The future of the Rose

Ian McKellen. Photo: Robert Piwko
Simon Tait is a former arts correspondent of The Times and is co-editor of Arts Industry magazine.
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Last weekend saw the 25th anniversary of the momentous demonstration on Bankside when the theatre world turned out to save the archaeological remains of the Rose Theatre from the developers' bulldozers, and succeeded with Olivier’s stirring “God for Harry, England and The Rose” speech stiffening up the sinews. And though that’s longer than the Rose actually stood, the battle goes on.

Nine years later, Shakespeare in Love was the hit of 1998, walking off with no fewer than seven Oscars, and the West End producers Sonia Friedman and Disney will be hoping for similar enthusiasm for their stage version, which has its world premiere at the Noel Coward on July 23. It’s a vastly expensive undertaking, with a cast of 29, not including Gaiety who plays Crab the dog or his understudy Barney.

But the following day the producers are to give up their box office takings for a gala charity performance in aid of Chickenshed and the Rose Theatre, which has already had a close association with the film.

The set of the Globe built for the movie was modelled on what the archaeologists had uncovered of the old Rose, and the set is now owned by one of the film’s stars, Judi Dench, who also happens to be a patron of the Rose Trust. The dame had been one of the small army of actors and directors who rallied that summer weekend.

The site of the Rose Theatre in 1989
The site of the Rose Theatre in 1989

The plan now is to finish the excavation of the last third of the site, which possibly includes the original entrance, left unexplored when the campaign to preserve the site was won, with the remains being buried under concrete for possible future re-excavation, while an office block was built around it. Then they want to build a museum at street level, with a performance space above the original stage.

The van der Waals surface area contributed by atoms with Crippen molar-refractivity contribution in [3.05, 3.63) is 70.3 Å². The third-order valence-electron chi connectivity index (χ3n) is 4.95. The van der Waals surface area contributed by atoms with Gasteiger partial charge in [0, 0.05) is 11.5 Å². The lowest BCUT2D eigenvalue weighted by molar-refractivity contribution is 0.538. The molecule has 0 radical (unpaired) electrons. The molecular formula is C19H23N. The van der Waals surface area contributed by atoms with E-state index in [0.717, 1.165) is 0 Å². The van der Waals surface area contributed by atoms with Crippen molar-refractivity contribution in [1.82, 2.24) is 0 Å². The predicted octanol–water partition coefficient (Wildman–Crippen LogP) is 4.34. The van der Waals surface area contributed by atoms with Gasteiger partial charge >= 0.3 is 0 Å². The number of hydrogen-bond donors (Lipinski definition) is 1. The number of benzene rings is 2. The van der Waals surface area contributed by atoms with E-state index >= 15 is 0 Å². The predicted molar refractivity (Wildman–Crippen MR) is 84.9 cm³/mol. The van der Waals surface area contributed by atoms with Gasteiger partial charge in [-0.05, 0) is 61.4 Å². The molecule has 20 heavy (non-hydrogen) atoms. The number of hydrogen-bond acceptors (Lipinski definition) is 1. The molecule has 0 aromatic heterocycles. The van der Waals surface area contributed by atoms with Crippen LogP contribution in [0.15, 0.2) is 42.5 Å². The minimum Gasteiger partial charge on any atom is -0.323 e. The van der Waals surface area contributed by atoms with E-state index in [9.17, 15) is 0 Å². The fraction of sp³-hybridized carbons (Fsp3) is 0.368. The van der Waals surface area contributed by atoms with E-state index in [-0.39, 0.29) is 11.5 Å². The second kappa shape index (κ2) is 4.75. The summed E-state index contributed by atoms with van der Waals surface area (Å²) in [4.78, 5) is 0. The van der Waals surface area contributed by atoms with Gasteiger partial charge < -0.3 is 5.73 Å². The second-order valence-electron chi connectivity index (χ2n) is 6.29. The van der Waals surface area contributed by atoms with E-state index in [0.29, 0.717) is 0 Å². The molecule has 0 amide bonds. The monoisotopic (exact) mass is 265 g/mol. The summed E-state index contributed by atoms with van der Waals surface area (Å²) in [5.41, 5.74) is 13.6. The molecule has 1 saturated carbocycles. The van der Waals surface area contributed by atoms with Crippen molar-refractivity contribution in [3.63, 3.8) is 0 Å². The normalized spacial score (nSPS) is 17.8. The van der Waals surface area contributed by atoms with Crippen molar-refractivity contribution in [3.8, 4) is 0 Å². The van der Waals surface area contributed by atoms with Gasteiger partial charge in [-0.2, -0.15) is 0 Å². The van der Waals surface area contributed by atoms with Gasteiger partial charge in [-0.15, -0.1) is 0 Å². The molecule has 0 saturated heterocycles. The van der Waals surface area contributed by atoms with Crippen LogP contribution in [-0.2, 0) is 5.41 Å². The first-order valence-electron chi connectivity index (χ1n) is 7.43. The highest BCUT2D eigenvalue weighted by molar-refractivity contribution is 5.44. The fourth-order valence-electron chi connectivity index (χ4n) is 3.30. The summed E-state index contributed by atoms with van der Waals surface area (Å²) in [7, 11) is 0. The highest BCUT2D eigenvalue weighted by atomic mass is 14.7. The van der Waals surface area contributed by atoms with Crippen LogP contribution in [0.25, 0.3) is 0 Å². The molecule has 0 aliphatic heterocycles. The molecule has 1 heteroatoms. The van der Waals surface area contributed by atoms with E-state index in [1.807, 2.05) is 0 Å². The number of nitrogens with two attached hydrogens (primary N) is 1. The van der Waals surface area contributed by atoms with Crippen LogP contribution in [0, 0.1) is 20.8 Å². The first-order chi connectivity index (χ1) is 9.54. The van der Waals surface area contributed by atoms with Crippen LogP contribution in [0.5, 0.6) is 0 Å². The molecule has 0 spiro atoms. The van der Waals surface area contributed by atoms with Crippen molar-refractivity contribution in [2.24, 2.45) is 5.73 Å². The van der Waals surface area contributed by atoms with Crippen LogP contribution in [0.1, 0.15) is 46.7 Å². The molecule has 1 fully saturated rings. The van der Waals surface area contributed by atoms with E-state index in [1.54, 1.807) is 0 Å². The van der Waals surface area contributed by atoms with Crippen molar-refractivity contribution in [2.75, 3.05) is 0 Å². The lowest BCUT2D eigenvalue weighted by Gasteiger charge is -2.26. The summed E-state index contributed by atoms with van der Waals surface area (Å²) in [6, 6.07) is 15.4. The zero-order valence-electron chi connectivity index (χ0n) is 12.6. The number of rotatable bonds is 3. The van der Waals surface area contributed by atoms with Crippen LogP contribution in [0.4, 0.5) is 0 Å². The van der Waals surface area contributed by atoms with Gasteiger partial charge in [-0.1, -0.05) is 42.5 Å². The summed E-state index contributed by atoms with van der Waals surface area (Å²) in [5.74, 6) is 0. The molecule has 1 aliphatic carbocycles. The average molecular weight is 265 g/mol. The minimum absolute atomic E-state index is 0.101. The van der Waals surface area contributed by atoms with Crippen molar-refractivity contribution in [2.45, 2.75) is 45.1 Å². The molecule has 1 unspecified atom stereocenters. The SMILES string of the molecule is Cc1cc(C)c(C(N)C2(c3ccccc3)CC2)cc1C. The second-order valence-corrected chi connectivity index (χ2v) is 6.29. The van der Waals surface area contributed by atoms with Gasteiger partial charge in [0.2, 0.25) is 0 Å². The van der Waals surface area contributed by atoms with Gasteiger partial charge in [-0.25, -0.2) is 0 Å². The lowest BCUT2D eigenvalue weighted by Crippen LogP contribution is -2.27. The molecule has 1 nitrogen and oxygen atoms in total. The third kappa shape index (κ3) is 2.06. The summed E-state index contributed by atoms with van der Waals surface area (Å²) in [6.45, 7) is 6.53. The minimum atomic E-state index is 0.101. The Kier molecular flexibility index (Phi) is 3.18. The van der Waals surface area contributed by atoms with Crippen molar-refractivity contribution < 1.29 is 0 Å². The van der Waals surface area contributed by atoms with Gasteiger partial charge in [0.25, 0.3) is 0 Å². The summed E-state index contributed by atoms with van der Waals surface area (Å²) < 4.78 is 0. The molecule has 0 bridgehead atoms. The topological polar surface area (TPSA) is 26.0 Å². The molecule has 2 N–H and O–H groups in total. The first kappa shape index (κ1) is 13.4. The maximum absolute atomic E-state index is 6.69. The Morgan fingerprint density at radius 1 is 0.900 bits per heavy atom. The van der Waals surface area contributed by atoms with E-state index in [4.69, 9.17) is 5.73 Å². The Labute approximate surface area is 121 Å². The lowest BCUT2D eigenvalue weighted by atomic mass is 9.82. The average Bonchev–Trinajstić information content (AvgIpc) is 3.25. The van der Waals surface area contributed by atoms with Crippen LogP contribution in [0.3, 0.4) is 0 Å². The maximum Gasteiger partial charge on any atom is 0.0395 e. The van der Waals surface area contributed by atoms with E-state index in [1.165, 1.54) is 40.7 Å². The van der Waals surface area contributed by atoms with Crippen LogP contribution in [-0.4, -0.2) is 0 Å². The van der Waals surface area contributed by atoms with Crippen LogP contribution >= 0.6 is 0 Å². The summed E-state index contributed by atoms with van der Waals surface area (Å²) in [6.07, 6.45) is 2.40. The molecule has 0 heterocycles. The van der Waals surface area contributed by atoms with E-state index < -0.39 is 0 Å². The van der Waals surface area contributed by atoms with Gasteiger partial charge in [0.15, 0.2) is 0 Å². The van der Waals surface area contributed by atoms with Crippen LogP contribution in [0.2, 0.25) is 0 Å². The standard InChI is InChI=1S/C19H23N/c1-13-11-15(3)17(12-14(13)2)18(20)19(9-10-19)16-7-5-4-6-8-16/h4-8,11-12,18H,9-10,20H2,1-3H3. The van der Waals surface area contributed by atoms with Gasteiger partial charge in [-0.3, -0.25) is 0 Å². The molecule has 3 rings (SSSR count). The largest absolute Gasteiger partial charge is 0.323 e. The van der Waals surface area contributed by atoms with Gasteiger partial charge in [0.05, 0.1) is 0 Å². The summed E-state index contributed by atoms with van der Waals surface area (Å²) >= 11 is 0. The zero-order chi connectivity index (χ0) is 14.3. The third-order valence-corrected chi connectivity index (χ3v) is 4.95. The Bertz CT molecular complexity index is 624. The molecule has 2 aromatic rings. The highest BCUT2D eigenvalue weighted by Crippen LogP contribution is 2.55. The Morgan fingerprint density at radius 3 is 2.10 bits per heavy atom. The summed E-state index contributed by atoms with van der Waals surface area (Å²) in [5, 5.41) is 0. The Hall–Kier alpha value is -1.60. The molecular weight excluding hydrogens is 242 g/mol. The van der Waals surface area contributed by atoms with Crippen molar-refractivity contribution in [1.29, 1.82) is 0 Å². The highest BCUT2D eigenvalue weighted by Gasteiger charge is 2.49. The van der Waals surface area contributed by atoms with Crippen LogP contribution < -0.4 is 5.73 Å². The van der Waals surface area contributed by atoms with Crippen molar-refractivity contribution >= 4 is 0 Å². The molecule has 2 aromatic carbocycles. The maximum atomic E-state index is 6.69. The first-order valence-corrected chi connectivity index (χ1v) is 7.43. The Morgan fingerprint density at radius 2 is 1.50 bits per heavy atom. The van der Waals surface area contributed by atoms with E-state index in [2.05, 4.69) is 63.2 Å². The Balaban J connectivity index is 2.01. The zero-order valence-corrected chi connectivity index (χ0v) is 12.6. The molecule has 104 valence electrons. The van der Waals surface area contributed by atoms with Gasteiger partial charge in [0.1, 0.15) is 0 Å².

The trust’s chairman, archaeologist Harvey Sheldon, hopes that the Rose Revealed campaign to raise £5m will be kick-started by the evening raising £20,000, but they have a long way to go, and some tricky negotiating to do.

The Heritage Lottery Fund gave them just short of £250,000 18 months ago – when Ian McKellen, pictured above with Sheldon, launched the appeal at a British Museum breakfast – to make their plans which are now complete, and next Sheldon and his team need to get planning permission, scheduled monument consent and a long lease lined up, to persuade HLF to give them another £1m.

More awkward, though, is the rapprochement with the new owners of the site, Ho Bee Land, who plan to demolish the 1989 office building and replace it with flats. There’s no suggestion that Dench and McKellen will have to call out the Royal Corps of Thespians again, but the Rose needs to get a generous leasehold arrangement. Ho Bee are based in Singapore and although its chairman/CEO, Mr Chua Thian Poh, was recently honoured by the Singapore government for his philanthropy, there is no record of Ho Bee having any interest in British heritage.

But if Far Eastern interest in our ancient theatre history is as yet unmeasured, there is plenty of potential fundraising enthusiasm here. Four of the tickets for the gala evening are being give to a teacher and three pupils from Watford Grammar School for Girls who in May raised almost £900 for the Rose with open air productions of A Midsummer Night’s Dream and The Tempest. Sheldon hopes with such support he will be able to open the site to the public in the autumn of 2017.